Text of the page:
Harris County Democrats recently accused county Republicans of proposing what they are calling a “disturbingly racist” voting locations map that overwhelmingly excludes Black and Latinx voters from having access to polling places for the May 24 primary runoff.
Some churches within these potential voter polling place deserts aren’t taking this news lying down, and have made their institutions available to serve as polling places.
“Because of the economic hardship of serving as a polling place, because no other activity can happen in the space when used for voting, we weren’t going to do it this year,” said Nailah Nelson, manager of the Shrine of the Black Madonna’s Cultural and Event Center in Houston, and coordinator of the church’s national cultural centers. “However, when it was shared with me that there was a possibility that there would be no polling places in Third Ward, near TSU or near UH, we realized we had to step up in order to fight back against this gross injustice, regardless of the economic hardship it placed upon us.”
The GOP map in question has been the focus of searing criticism from Democrats because, according to them, the map contains zero polling places in Third Ward, Riverside Terrace, Texas Southern University, the University of Houston, Sunnyside, Trinity Gardens or the neighborhoods surrounding Hobby Airport. These areas are overwhelmingly populated by Black and Latinx citizens whose votes historically lean towards democratic party candidates.
GOP members have ardently and publicly denied their proposed polling place maps purposely seek to undercut the voting power of people of color. But some residents of the potentially impacted areas, including the presiding bishop of the Shrine, D. Kimathi Nelson, aren’t buying the GOP story.
“Democracies operate on numbers, where a numerical majority is placed in a position to have their interests protected,” said Nelson. “In order to even participate in a democratic process, you have to vote. So, the strategy seems to be not to make voting illegal for people of color, marginalized people and people with a progressive, liberal point of view, but to make it more and more difficult.”
Nelson uses as evidence for his position the fact that drop boxes that were conveniently placed around Harris County have been removed, and reduced to one for the entire county; the inexplicably high rate of mail-in ballots being rejected; and the closing of polling places that stands in stark contrast to the abundance of polling places made available to voters during early voting and election day voting for the November 2020 elections.
“The last option is polling places. And the state’s Republican legislature has placed polling places outside of the community that has the greatest number of Black and Brown voters. Harris County is where elections in Texas are won or lost. So, they have targeted Harris County to try neutralize the voting of Black, Hispanic and progressive people, in order to limit our ability to shape the election according to our will. The Republican legislature has strategically targeted vast areas, particularly of southern Harris County, to make sure that there are no polling places,” said Nelson.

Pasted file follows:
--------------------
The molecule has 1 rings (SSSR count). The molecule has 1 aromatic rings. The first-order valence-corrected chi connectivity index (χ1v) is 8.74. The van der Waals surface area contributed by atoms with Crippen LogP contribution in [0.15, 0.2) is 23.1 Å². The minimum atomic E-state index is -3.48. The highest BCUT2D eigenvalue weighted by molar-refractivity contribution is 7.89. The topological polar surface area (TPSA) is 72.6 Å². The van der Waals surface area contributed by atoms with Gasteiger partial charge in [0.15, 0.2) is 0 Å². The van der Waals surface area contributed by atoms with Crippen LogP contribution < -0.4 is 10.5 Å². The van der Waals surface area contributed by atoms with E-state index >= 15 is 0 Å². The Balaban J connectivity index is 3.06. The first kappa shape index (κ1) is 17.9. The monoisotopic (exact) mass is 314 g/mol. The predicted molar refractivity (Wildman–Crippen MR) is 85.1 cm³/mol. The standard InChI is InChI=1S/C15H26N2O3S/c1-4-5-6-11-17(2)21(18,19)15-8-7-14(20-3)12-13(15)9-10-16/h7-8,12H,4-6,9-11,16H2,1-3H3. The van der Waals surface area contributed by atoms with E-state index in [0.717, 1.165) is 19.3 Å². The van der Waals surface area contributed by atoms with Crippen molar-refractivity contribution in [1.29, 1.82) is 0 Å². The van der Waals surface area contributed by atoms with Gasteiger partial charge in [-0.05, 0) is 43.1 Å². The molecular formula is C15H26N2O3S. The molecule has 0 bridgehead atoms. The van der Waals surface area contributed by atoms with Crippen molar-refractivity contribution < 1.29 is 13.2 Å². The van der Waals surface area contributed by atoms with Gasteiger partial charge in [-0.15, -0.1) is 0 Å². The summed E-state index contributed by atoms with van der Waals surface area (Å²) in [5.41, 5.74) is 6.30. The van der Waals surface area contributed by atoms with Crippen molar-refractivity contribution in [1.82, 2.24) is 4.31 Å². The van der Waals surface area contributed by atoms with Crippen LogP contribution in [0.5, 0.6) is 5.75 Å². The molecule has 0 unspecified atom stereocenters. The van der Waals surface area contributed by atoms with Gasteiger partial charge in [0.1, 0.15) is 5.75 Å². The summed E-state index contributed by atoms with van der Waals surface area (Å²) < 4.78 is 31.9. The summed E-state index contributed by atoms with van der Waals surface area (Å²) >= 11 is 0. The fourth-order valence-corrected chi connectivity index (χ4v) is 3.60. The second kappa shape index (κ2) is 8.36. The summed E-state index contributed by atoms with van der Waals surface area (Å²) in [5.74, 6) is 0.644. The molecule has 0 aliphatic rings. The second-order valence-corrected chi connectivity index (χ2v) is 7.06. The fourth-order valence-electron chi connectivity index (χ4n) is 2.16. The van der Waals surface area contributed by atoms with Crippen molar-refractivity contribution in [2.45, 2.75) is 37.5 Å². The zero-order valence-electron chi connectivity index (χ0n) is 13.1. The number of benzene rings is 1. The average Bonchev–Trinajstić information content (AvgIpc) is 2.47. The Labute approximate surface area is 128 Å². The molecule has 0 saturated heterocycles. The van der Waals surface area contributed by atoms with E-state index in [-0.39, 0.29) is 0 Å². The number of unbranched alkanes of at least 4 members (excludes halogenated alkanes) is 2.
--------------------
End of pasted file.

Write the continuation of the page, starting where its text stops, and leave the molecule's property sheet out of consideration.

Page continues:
Further northwest of the Shrine’s Cultural and Events Center, but mere minutes away by car, sits the iconic Wheeler Avenue Baptist Church (3826 Wheeler Avenue) which recently opened the doors to its new cathedral. Rev. Alexander Johnson, Wheeler Avenue’s executive pastor, said it was always in their congregation’s plans to serve as a polling place for the upcoming election, regardless of the GOP’s proposed map.
“Wheeler Avenue served as a polling location for several years,” said Johnson. “There was one year probably in the last seven or eight, that we did not serve as a polling location, and we were pretty disappointed about that reality. But we are currently serving as a polling location for the special election. We have historically sought to make Wheeler Avenue available, given the importance of having these locations within our communities.”
The Deputy Chair of the Harris County Democratic Party Primary Elections Committee, Rob Icsezen, recently told a local mdeia outlet, “The Harris County GOP’s proposed list of polling locations, if adopted as presented, would be a violation of the Federal Voting Rights Act.”
Icsezen described the GOP-generated map as “a bad faith first step from Republicans in a process that should have started weeks ago.”
The Shrine’s Cultural Center has made its space available so there is at least one polling place in the general vicinity of communities surrounding the MacGregor Park area. With Wheeler Avenue’s commitment to continue serving as a polling place, TSU and UH students will have a convenient place to cast their ballots, once the voting maps are finalized.
“It’s our effort and aim to always make Wheeler Avenue a polling location for every election. It is an important experience to ensure that our people have access to the ballot. And we want to make our church part of the solution rather than problem,” said Johnson.
In the neighborhood where the Shrine’s Cultural and Events Center resides, several places have been used in the past as voting centers, including Peck Elementary, Palm Center’s Harris County Justice of the Peace, the Alice McKean Young Neighborhood Library located on the corner of MLK Blvd. and Griggs Rd and the Shrine’s Cultural and Events Center (5309 MLK Blvd., Houston 77021). None of those locations were part of the Harris County Republican’s proposed map.
The elections office is required by law to post notice of the locations by May 3, locations that are still being negotiated between Harris County Democrat and Republican leadership.